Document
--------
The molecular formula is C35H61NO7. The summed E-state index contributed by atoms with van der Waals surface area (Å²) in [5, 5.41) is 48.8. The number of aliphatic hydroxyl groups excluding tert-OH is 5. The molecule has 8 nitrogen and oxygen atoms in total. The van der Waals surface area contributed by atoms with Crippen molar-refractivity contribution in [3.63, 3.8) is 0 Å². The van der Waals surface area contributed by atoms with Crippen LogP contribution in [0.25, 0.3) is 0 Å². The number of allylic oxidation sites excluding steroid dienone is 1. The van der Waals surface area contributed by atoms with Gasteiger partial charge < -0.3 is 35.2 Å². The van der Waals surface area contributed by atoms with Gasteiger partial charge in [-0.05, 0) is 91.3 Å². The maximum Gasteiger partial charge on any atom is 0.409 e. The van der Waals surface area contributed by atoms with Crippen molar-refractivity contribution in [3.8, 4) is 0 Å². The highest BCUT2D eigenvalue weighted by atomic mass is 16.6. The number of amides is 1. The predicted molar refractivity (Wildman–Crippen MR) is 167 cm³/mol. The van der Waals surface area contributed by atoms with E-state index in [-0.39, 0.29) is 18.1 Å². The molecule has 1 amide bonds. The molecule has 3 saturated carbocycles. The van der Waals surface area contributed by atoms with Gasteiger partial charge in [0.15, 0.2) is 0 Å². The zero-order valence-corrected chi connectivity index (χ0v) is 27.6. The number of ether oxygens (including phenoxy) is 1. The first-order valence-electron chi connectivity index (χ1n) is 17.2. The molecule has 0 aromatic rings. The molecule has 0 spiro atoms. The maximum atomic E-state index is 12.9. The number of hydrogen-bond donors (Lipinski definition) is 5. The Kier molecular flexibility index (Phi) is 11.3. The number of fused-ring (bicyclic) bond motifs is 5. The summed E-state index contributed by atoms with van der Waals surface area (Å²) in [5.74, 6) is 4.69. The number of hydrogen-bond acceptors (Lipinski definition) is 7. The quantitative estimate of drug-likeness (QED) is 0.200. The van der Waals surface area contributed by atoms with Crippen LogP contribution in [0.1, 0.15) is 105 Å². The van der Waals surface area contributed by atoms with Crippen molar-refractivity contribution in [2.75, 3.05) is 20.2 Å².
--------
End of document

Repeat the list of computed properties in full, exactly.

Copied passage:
The molecular formula is C35H61NO7. The summed E-state index contributed by atoms with van der Waals surface area (Å²) in [5, 5.41) is 48.8. The number of aliphatic hydroxyl groups excluding tert-OH is 5. The molecule has 8 nitrogen and oxygen atoms in total. The van der Waals surface area contributed by atoms with Crippen molar-refractivity contribution in [3.63, 3.8) is 0 Å². The van der Waals surface area contributed by atoms with Crippen LogP contribution in [0.25, 0.3) is 0 Å². The number of allylic oxidation sites excluding steroid dienone is 1. The van der Waals surface area contributed by atoms with Gasteiger partial charge < -0.3 is 35.2 Å². The van der Waals surface area contributed by atoms with Gasteiger partial charge in [-0.05, 0) is 91.3 Å². The maximum Gasteiger partial charge on any atom is 0.409 e. The van der Waals surface area contributed by atoms with Crippen molar-refractivity contribution in [3.8, 4) is 0 Å². The highest BCUT2D eigenvalue weighted by atomic mass is 16.6. The number of amides is 1. The predicted molar refractivity (Wildman–Crippen MR) is 167 cm³/mol. The van der Waals surface area contributed by atoms with E-state index in [-0.39, 0.29) is 18.1 Å². The molecule has 1 amide bonds. The molecule has 3 saturated carbocycles. The van der Waals surface area contributed by atoms with Gasteiger partial charge in [0.15, 0.2) is 0 Å². The zero-order valence-corrected chi connectivity index (χ0v) is 27.6. The number of ether oxygens (including phenoxy) is 1. The first-order valence-electron chi connectivity index (χ1n) is 17.2. The molecule has 0 aromatic rings. The molecule has 0 spiro atoms. The maximum atomic E-state index is 12.9. The number of hydrogen-bond donors (Lipinski definition) is 5. The Kier molecular flexibility index (Phi) is 11.3. The number of fused-ring (bicyclic) bond motifs is 5. The summed E-state index contributed by atoms with van der Waals surface area (Å²) in [5.74, 6) is 4.69. The number of hydrogen-bond acceptors (Lipinski definition) is 7. The quantitative estimate of drug-likeness (QED) is 0.200. The van der Waals surface area contributed by atoms with Crippen LogP contribution in [0.1, 0.15) is 105 Å². The van der Waals surface area contributed by atoms with Crippen molar-refractivity contribution in [2.75, 3.05) is 20.2 Å².